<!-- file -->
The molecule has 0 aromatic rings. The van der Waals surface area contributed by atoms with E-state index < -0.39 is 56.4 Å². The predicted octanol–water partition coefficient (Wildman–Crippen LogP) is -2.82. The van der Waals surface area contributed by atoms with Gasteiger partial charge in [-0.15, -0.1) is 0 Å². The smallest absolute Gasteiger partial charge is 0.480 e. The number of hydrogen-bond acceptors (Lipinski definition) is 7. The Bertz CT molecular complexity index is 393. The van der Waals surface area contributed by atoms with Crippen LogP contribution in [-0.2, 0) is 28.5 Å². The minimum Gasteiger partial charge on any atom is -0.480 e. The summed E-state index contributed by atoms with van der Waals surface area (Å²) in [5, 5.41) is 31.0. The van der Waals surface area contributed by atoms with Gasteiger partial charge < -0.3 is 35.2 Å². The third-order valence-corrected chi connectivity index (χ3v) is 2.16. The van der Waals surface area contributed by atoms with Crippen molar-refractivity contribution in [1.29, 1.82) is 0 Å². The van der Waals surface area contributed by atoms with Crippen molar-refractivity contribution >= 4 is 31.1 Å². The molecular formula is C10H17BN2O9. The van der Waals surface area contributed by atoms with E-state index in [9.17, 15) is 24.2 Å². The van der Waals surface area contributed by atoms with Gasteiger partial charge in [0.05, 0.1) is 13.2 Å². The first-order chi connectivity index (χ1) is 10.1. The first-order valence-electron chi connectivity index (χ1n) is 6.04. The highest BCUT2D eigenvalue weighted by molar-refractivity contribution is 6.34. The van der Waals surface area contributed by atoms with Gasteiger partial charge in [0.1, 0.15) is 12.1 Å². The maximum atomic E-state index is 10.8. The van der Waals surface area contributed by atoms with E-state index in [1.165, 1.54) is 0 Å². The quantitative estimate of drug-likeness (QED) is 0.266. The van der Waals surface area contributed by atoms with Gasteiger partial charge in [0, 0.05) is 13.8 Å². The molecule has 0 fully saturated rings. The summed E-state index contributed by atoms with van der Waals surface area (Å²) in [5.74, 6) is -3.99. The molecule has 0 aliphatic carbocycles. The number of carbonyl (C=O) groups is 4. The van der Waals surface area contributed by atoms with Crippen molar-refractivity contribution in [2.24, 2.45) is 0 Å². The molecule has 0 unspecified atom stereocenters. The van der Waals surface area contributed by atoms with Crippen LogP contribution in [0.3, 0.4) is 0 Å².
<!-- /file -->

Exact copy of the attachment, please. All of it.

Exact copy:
The molecule has 0 aromatic rings. The van der Waals surface area contributed by atoms with E-state index < -0.39 is 56.4 Å². The predicted octanol–water partition coefficient (Wildman–Crippen LogP) is -2.82. The van der Waals surface area contributed by atoms with Gasteiger partial charge in [-0.15, -0.1) is 0 Å². The smallest absolute Gasteiger partial charge is 0.480 e. The number of hydrogen-bond acceptors (Lipinski definition) is 7. The Bertz CT molecular complexity index is 393. The van der Waals surface area contributed by atoms with Crippen LogP contribution in [-0.2, 0) is 28.5 Å². The minimum Gasteiger partial charge on any atom is -0.480 e. The summed E-state index contributed by atoms with van der Waals surface area (Å²) in [5, 5.41) is 31.0. The van der Waals surface area contributed by atoms with Gasteiger partial charge < -0.3 is 35.2 Å². The third-order valence-corrected chi connectivity index (χ3v) is 2.16. The van der Waals surface area contributed by atoms with Crippen molar-refractivity contribution in [1.29, 1.82) is 0 Å². The van der Waals surface area contributed by atoms with Crippen molar-refractivity contribution >= 4 is 31.1 Å². The molecular formula is C10H17BN2O9. The van der Waals surface area contributed by atoms with E-state index in [9.17, 15) is 24.2 Å². The van der Waals surface area contributed by atoms with Gasteiger partial charge in [0.05, 0.1) is 13.2 Å². The first-order chi connectivity index (χ1) is 10.1. The first-order valence-electron chi connectivity index (χ1n) is 6.04. The highest BCUT2D eigenvalue weighted by molar-refractivity contribution is 6.34. The van der Waals surface area contributed by atoms with Gasteiger partial charge in [0.1, 0.15) is 12.1 Å². The maximum atomic E-state index is 10.8. The van der Waals surface area contributed by atoms with E-state index in [1.165, 1.54) is 0 Å². The quantitative estimate of drug-likeness (QED) is 0.266. The van der Waals surface area contributed by atoms with Gasteiger partial charge in [0, 0.05) is 13.8 Å². The molecule has 0 fully saturated rings. The summed E-state index contributed by atoms with van der Waals surface area (Å²) in [5.74, 6) is -3.99. The molecule has 0 aliphatic carbocycles. The number of carbonyl (C=O) groups is 4. The van der Waals surface area contributed by atoms with Crippen molar-refractivity contribution in [2.24, 2.45) is 0 Å². The molecule has 0 unspecified atom stereocenters. The van der Waals surface area contributed by atoms with Crippen LogP contribution in [0.3, 0.4) is 0 Å².